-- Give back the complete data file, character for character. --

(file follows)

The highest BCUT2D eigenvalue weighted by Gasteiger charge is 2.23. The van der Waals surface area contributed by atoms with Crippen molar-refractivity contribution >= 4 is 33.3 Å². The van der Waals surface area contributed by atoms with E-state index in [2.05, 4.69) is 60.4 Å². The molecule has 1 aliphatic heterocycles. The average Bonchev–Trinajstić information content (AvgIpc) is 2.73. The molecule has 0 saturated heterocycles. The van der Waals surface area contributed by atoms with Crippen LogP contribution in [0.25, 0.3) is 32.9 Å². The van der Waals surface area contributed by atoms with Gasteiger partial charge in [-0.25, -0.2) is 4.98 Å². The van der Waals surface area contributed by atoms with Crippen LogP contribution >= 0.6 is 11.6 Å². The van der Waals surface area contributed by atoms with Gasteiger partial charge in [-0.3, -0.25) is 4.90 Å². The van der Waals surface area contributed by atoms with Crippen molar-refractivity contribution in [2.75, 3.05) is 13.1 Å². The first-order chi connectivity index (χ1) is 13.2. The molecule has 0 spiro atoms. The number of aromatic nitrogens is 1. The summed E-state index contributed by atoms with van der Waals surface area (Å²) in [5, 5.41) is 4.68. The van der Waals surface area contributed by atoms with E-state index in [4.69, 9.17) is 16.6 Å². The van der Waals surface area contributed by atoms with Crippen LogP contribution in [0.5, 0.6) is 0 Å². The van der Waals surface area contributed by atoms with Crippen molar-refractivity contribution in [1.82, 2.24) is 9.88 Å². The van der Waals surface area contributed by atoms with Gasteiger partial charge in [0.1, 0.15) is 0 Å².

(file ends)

The highest BCUT2D eigenvalue weighted by Gasteiger charge is 2.23. The van der Waals surface area contributed by atoms with Crippen molar-refractivity contribution >= 4 is 33.3 Å². The van der Waals surface area contributed by atoms with E-state index in [2.05, 4.69) is 60.4 Å². The molecule has 1 aliphatic heterocycles. The average Bonchev–Trinajstić information content (AvgIpc) is 2.73. The molecule has 0 saturated heterocycles. The van der Waals surface area contributed by atoms with Crippen LogP contribution in [0.25, 0.3) is 32.9 Å². The van der Waals surface area contributed by atoms with Gasteiger partial charge in [-0.25, -0.2) is 4.98 Å². The van der Waals surface area contributed by atoms with Crippen LogP contribution >= 0.6 is 11.6 Å². The van der Waals surface area contributed by atoms with Gasteiger partial charge in [-0.3, -0.25) is 4.90 Å². The van der Waals surface area contributed by atoms with Crippen molar-refractivity contribution in [2.75, 3.05) is 13.1 Å². The first-order chi connectivity index (χ1) is 13.2. The molecule has 0 spiro atoms. The number of aromatic nitrogens is 1. The summed E-state index contributed by atoms with van der Waals surface area (Å²) in [5, 5.41) is 4.68. The van der Waals surface area contributed by atoms with E-state index in [4.69, 9.17) is 16.6 Å². The van der Waals surface area contributed by atoms with Crippen LogP contribution in [0.5, 0.6) is 0 Å². The van der Waals surface area contributed by atoms with Crippen molar-refractivity contribution in [1.82, 2.24) is 9.88 Å². The van der Waals surface area contributed by atoms with Gasteiger partial charge in [0.1, 0.15) is 0 Å².